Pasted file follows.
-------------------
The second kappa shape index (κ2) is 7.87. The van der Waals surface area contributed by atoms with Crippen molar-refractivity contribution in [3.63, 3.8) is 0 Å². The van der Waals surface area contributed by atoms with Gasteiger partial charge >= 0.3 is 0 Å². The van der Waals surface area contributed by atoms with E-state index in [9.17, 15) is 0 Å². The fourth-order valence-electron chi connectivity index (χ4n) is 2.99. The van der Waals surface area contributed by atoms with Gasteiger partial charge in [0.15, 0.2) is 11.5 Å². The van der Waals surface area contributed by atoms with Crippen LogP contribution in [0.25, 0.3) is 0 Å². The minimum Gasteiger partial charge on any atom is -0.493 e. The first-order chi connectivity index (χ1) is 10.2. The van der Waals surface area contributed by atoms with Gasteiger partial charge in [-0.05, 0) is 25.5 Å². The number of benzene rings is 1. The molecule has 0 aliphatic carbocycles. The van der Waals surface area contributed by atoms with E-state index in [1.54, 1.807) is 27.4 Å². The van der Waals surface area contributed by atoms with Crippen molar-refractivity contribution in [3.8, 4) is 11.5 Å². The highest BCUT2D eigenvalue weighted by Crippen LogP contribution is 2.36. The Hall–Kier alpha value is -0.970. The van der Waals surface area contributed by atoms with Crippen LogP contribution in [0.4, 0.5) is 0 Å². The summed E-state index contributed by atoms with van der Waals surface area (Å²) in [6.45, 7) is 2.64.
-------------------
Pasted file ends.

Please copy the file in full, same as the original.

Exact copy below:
The second kappa shape index (κ2) is 7.87. The van der Waals surface area contributed by atoms with Crippen molar-refractivity contribution in [3.63, 3.8) is 0 Å². The van der Waals surface area contributed by atoms with Gasteiger partial charge >= 0.3 is 0 Å². The van der Waals surface area contributed by atoms with E-state index in [9.17, 15) is 0 Å². The fourth-order valence-electron chi connectivity index (χ4n) is 2.99. The van der Waals surface area contributed by atoms with Gasteiger partial charge in [0.15, 0.2) is 11.5 Å². The van der Waals surface area contributed by atoms with Crippen LogP contribution in [0.25, 0.3) is 0 Å². The minimum Gasteiger partial charge on any atom is -0.493 e. The first-order chi connectivity index (χ1) is 10.2. The van der Waals surface area contributed by atoms with Gasteiger partial charge in [-0.05, 0) is 25.5 Å². The number of benzene rings is 1. The molecule has 0 aliphatic carbocycles. The van der Waals surface area contributed by atoms with E-state index in [1.54, 1.807) is 27.4 Å². The van der Waals surface area contributed by atoms with Crippen molar-refractivity contribution in [3.8, 4) is 11.5 Å². The highest BCUT2D eigenvalue weighted by Crippen LogP contribution is 2.36. The Hall–Kier alpha value is -0.970. The van der Waals surface area contributed by atoms with Crippen LogP contribution in [0.4, 0.5) is 0 Å². The summed E-state index contributed by atoms with van der Waals surface area (Å²) in [6.45, 7) is 2.64.